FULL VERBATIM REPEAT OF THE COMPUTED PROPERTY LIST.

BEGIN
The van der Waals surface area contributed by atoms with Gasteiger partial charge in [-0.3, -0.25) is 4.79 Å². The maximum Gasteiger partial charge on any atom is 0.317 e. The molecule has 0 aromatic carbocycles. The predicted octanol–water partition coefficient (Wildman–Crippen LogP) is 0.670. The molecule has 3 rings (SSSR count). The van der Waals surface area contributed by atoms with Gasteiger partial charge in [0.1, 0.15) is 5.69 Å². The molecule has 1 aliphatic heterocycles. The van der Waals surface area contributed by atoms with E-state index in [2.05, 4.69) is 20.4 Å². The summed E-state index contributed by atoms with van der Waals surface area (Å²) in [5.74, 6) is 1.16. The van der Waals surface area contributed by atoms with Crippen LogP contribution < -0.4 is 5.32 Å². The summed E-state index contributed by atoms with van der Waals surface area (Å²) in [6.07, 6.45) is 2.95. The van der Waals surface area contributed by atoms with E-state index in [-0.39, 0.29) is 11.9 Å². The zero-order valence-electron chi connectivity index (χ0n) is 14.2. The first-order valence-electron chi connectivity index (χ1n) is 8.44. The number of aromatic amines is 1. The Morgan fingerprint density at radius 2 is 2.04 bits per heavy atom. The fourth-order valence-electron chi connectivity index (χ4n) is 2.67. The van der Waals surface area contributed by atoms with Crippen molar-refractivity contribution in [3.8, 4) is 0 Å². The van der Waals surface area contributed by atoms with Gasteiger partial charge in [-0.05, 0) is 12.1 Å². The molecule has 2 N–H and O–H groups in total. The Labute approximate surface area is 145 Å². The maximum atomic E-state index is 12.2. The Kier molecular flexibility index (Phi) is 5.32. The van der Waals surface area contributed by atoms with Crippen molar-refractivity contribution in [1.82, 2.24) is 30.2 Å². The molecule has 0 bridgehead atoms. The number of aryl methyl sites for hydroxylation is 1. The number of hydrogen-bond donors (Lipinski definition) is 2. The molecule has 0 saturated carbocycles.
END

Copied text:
The van der Waals surface area contributed by atoms with Gasteiger partial charge in [-0.3, -0.25) is 4.79 Å². The maximum Gasteiger partial charge on any atom is 0.317 e. The molecule has 0 aromatic carbocycles. The predicted octanol–water partition coefficient (Wildman–Crippen LogP) is 0.670. The molecule has 3 rings (SSSR count). The van der Waals surface area contributed by atoms with Gasteiger partial charge in [0.1, 0.15) is 5.69 Å². The molecule has 1 aliphatic heterocycles. The van der Waals surface area contributed by atoms with E-state index in [2.05, 4.69) is 20.4 Å². The summed E-state index contributed by atoms with van der Waals surface area (Å²) in [5.74, 6) is 1.16. The van der Waals surface area contributed by atoms with Crippen LogP contribution < -0.4 is 5.32 Å². The summed E-state index contributed by atoms with van der Waals surface area (Å²) in [6.07, 6.45) is 2.95. The van der Waals surface area contributed by atoms with E-state index in [-0.39, 0.29) is 11.9 Å². The zero-order valence-electron chi connectivity index (χ0n) is 14.2. The first-order valence-electron chi connectivity index (χ1n) is 8.44. The number of aromatic amines is 1. The Morgan fingerprint density at radius 2 is 2.04 bits per heavy atom. The fourth-order valence-electron chi connectivity index (χ4n) is 2.67. The van der Waals surface area contributed by atoms with Crippen molar-refractivity contribution in [3.8, 4) is 0 Å². The van der Waals surface area contributed by atoms with Gasteiger partial charge in [-0.05, 0) is 12.1 Å². The molecule has 2 N–H and O–H groups in total. The Labute approximate surface area is 145 Å². The maximum atomic E-state index is 12.2. The Kier molecular flexibility index (Phi) is 5.32. The van der Waals surface area contributed by atoms with Crippen molar-refractivity contribution in [1.82, 2.24) is 30.2 Å². The molecule has 0 bridgehead atoms. The number of aryl methyl sites for hydroxylation is 1. The number of hydrogen-bond donors (Lipinski definition) is 2. The molecule has 0 saturated carbocycles.